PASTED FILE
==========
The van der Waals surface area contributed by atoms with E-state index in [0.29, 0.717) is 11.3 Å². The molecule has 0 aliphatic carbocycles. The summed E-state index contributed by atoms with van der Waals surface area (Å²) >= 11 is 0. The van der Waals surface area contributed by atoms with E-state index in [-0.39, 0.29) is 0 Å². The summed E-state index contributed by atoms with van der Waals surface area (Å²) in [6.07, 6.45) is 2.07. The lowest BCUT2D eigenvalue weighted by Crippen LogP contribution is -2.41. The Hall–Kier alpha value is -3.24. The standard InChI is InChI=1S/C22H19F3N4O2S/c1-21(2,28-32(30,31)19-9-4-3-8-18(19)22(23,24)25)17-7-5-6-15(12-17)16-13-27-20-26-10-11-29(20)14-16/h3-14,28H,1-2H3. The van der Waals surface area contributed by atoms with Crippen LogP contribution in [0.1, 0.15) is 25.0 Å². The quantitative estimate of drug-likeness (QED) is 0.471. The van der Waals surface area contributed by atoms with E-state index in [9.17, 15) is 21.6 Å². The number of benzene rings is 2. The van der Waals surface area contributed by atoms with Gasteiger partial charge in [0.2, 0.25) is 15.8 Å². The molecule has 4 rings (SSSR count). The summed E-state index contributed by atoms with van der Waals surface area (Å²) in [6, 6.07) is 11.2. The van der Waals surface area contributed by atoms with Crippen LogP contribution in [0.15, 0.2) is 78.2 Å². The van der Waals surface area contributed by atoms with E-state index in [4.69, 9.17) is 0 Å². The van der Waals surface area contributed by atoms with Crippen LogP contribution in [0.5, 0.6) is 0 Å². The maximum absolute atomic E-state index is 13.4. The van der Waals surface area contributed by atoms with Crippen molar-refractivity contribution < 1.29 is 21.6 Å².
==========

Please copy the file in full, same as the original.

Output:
The van der Waals surface area contributed by atoms with E-state index in [0.29, 0.717) is 11.3 Å². The molecule has 0 aliphatic carbocycles. The summed E-state index contributed by atoms with van der Waals surface area (Å²) >= 11 is 0. The van der Waals surface area contributed by atoms with E-state index in [-0.39, 0.29) is 0 Å². The summed E-state index contributed by atoms with van der Waals surface area (Å²) in [6.07, 6.45) is 2.07. The lowest BCUT2D eigenvalue weighted by Crippen LogP contribution is -2.41. The Hall–Kier alpha value is -3.24. The standard InChI is InChI=1S/C22H19F3N4O2S/c1-21(2,28-32(30,31)19-9-4-3-8-18(19)22(23,24)25)17-7-5-6-15(12-17)16-13-27-20-26-10-11-29(20)14-16/h3-14,28H,1-2H3. The van der Waals surface area contributed by atoms with Crippen LogP contribution in [0.1, 0.15) is 25.0 Å². The quantitative estimate of drug-likeness (QED) is 0.471. The van der Waals surface area contributed by atoms with E-state index in [9.17, 15) is 21.6 Å². The number of benzene rings is 2. The van der Waals surface area contributed by atoms with Gasteiger partial charge in [0.2, 0.25) is 15.8 Å². The molecule has 4 rings (SSSR count). The summed E-state index contributed by atoms with van der Waals surface area (Å²) in [6, 6.07) is 11.2. The van der Waals surface area contributed by atoms with Crippen LogP contribution in [0.15, 0.2) is 78.2 Å². The van der Waals surface area contributed by atoms with E-state index in [4.69, 9.17) is 0 Å². The van der Waals surface area contributed by atoms with Crippen LogP contribution in [0.5, 0.6) is 0 Å². The maximum absolute atomic E-state index is 13.4. The van der Waals surface area contributed by atoms with Crippen molar-refractivity contribution < 1.29 is 21.6 Å².